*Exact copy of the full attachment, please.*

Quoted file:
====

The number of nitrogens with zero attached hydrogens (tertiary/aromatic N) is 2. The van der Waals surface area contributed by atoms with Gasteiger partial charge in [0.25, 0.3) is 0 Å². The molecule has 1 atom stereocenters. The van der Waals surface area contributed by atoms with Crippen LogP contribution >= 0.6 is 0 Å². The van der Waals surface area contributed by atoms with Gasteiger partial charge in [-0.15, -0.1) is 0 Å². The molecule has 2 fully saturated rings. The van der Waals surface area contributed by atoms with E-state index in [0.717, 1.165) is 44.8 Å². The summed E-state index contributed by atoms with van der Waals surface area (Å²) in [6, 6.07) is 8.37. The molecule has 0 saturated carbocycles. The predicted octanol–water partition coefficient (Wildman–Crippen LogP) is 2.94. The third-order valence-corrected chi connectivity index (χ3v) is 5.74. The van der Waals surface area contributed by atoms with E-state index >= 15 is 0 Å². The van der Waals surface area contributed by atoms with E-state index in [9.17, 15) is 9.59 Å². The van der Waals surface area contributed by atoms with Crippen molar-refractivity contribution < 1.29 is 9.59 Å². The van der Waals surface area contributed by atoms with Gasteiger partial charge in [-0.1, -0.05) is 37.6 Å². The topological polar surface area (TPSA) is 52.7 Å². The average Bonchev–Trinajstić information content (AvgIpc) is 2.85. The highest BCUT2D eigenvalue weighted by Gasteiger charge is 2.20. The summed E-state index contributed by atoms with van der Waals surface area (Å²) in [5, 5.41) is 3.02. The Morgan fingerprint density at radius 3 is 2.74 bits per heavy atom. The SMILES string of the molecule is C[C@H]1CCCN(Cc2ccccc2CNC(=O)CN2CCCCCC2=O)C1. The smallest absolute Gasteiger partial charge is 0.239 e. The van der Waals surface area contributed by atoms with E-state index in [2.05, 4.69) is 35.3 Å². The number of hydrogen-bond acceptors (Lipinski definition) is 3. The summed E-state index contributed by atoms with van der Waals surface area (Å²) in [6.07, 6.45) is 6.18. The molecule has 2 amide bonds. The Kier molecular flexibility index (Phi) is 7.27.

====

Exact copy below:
The number of nitrogens with zero attached hydrogens (tertiary/aromatic N) is 2. The van der Waals surface area contributed by atoms with Gasteiger partial charge in [0.25, 0.3) is 0 Å². The molecule has 1 atom stereocenters. The van der Waals surface area contributed by atoms with Crippen LogP contribution >= 0.6 is 0 Å². The van der Waals surface area contributed by atoms with Gasteiger partial charge in [-0.15, -0.1) is 0 Å². The molecule has 2 fully saturated rings. The van der Waals surface area contributed by atoms with E-state index in [0.717, 1.165) is 44.8 Å². The summed E-state index contributed by atoms with van der Waals surface area (Å²) in [6, 6.07) is 8.37. The molecule has 0 saturated carbocycles. The predicted octanol–water partition coefficient (Wildman–Crippen LogP) is 2.94. The third-order valence-corrected chi connectivity index (χ3v) is 5.74. The van der Waals surface area contributed by atoms with E-state index >= 15 is 0 Å². The van der Waals surface area contributed by atoms with E-state index in [9.17, 15) is 9.59 Å². The van der Waals surface area contributed by atoms with Crippen molar-refractivity contribution < 1.29 is 9.59 Å². The van der Waals surface area contributed by atoms with Gasteiger partial charge in [-0.1, -0.05) is 37.6 Å². The topological polar surface area (TPSA) is 52.7 Å². The average Bonchev–Trinajstić information content (AvgIpc) is 2.85. The highest BCUT2D eigenvalue weighted by Gasteiger charge is 2.20. The summed E-state index contributed by atoms with van der Waals surface area (Å²) in [5, 5.41) is 3.02. The Morgan fingerprint density at radius 3 is 2.74 bits per heavy atom. The SMILES string of the molecule is C[C@H]1CCCN(Cc2ccccc2CNC(=O)CN2CCCCCC2=O)C1. The smallest absolute Gasteiger partial charge is 0.239 e. The van der Waals surface area contributed by atoms with E-state index in [2.05, 4.69) is 35.3 Å². The number of hydrogen-bond acceptors (Lipinski definition) is 3. The summed E-state index contributed by atoms with van der Waals surface area (Å²) in [6.07, 6.45) is 6.18. The molecule has 2 amide bonds. The Kier molecular flexibility index (Phi) is 7.27.